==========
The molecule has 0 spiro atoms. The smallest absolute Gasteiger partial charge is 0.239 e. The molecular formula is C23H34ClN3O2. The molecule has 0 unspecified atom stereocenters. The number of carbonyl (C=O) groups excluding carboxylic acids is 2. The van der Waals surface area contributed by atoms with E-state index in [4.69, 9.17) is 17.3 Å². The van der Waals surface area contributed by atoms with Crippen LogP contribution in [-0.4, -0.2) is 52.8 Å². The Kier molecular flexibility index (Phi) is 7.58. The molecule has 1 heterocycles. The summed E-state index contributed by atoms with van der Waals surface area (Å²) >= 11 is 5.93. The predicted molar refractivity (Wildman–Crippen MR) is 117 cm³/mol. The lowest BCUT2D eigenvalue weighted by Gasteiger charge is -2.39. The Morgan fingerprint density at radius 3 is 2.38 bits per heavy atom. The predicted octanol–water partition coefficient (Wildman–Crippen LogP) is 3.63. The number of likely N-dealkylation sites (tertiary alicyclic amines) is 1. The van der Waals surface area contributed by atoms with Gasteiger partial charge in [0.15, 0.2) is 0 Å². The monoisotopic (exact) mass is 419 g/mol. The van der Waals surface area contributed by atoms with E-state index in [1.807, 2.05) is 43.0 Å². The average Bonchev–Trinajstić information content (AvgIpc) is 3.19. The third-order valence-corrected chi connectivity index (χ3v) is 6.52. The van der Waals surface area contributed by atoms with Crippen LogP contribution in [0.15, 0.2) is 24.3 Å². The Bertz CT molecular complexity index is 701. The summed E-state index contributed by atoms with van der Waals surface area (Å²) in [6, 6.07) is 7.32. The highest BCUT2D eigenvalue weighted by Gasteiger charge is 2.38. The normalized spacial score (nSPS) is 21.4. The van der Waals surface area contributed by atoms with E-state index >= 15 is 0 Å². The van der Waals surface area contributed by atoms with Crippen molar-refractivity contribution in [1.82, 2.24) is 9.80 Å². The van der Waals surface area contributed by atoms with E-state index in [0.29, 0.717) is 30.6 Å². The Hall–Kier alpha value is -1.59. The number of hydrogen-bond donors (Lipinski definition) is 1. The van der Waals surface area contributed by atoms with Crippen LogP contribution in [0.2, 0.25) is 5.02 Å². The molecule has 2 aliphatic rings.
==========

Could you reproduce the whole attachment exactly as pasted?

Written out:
The molecule has 0 spiro atoms. The smallest absolute Gasteiger partial charge is 0.239 e. The molecular formula is C23H34ClN3O2. The molecule has 0 unspecified atom stereocenters. The number of carbonyl (C=O) groups excluding carboxylic acids is 2. The van der Waals surface area contributed by atoms with E-state index in [4.69, 9.17) is 17.3 Å². The van der Waals surface area contributed by atoms with Crippen LogP contribution in [-0.4, -0.2) is 52.8 Å². The Kier molecular flexibility index (Phi) is 7.58. The molecule has 1 heterocycles. The summed E-state index contributed by atoms with van der Waals surface area (Å²) >= 11 is 5.93. The predicted molar refractivity (Wildman–Crippen MR) is 117 cm³/mol. The lowest BCUT2D eigenvalue weighted by Gasteiger charge is -2.39. The Morgan fingerprint density at radius 3 is 2.38 bits per heavy atom. The predicted octanol–water partition coefficient (Wildman–Crippen LogP) is 3.63. The number of likely N-dealkylation sites (tertiary alicyclic amines) is 1. The van der Waals surface area contributed by atoms with Gasteiger partial charge in [0.15, 0.2) is 0 Å². The monoisotopic (exact) mass is 419 g/mol. The van der Waals surface area contributed by atoms with E-state index in [1.807, 2.05) is 43.0 Å². The average Bonchev–Trinajstić information content (AvgIpc) is 3.19. The third-order valence-corrected chi connectivity index (χ3v) is 6.52. The van der Waals surface area contributed by atoms with Crippen LogP contribution in [0.15, 0.2) is 24.3 Å². The Bertz CT molecular complexity index is 701. The summed E-state index contributed by atoms with van der Waals surface area (Å²) in [6, 6.07) is 7.32. The highest BCUT2D eigenvalue weighted by Gasteiger charge is 2.38. The normalized spacial score (nSPS) is 21.4. The van der Waals surface area contributed by atoms with E-state index >= 15 is 0 Å². The van der Waals surface area contributed by atoms with Crippen molar-refractivity contribution in [1.82, 2.24) is 9.80 Å². The van der Waals surface area contributed by atoms with E-state index in [0.29, 0.717) is 30.6 Å². The Hall–Kier alpha value is -1.59. The number of hydrogen-bond donors (Lipinski definition) is 1. The van der Waals surface area contributed by atoms with Crippen LogP contribution in [0.2, 0.25) is 5.02 Å². The molecule has 2 aliphatic rings.